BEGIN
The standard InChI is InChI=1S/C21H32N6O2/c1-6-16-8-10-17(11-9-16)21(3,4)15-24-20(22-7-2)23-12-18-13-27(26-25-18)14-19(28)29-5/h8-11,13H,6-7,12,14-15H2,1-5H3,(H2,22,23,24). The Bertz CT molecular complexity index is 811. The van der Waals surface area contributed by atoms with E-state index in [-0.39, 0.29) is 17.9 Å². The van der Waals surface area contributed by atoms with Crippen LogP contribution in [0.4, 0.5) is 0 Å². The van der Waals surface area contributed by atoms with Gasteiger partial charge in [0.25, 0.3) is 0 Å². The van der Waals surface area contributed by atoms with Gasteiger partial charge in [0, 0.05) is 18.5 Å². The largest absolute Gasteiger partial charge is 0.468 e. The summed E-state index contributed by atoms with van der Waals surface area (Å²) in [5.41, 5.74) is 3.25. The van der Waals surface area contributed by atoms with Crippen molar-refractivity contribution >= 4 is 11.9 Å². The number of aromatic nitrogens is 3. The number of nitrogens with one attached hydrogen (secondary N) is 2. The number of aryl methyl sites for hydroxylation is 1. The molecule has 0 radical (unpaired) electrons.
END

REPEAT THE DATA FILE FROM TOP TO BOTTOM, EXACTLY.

The standard InChI is InChI=1S/C21H32N6O2/c1-6-16-8-10-17(11-9-16)21(3,4)15-24-20(22-7-2)23-12-18-13-27(26-25-18)14-19(28)29-5/h8-11,13H,6-7,12,14-15H2,1-5H3,(H2,22,23,24). The Bertz CT molecular complexity index is 811. The van der Waals surface area contributed by atoms with E-state index in [-0.39, 0.29) is 17.9 Å². The van der Waals surface area contributed by atoms with Crippen LogP contribution in [0.4, 0.5) is 0 Å². The van der Waals surface area contributed by atoms with Gasteiger partial charge in [0.25, 0.3) is 0 Å². The van der Waals surface area contributed by atoms with Gasteiger partial charge in [0, 0.05) is 18.5 Å². The largest absolute Gasteiger partial charge is 0.468 e. The summed E-state index contributed by atoms with van der Waals surface area (Å²) in [5.41, 5.74) is 3.25. The van der Waals surface area contributed by atoms with Crippen molar-refractivity contribution >= 4 is 11.9 Å². The number of aromatic nitrogens is 3. The number of nitrogens with one attached hydrogen (secondary N) is 2. The number of aryl methyl sites for hydroxylation is 1. The molecule has 0 radical (unpaired) electrons.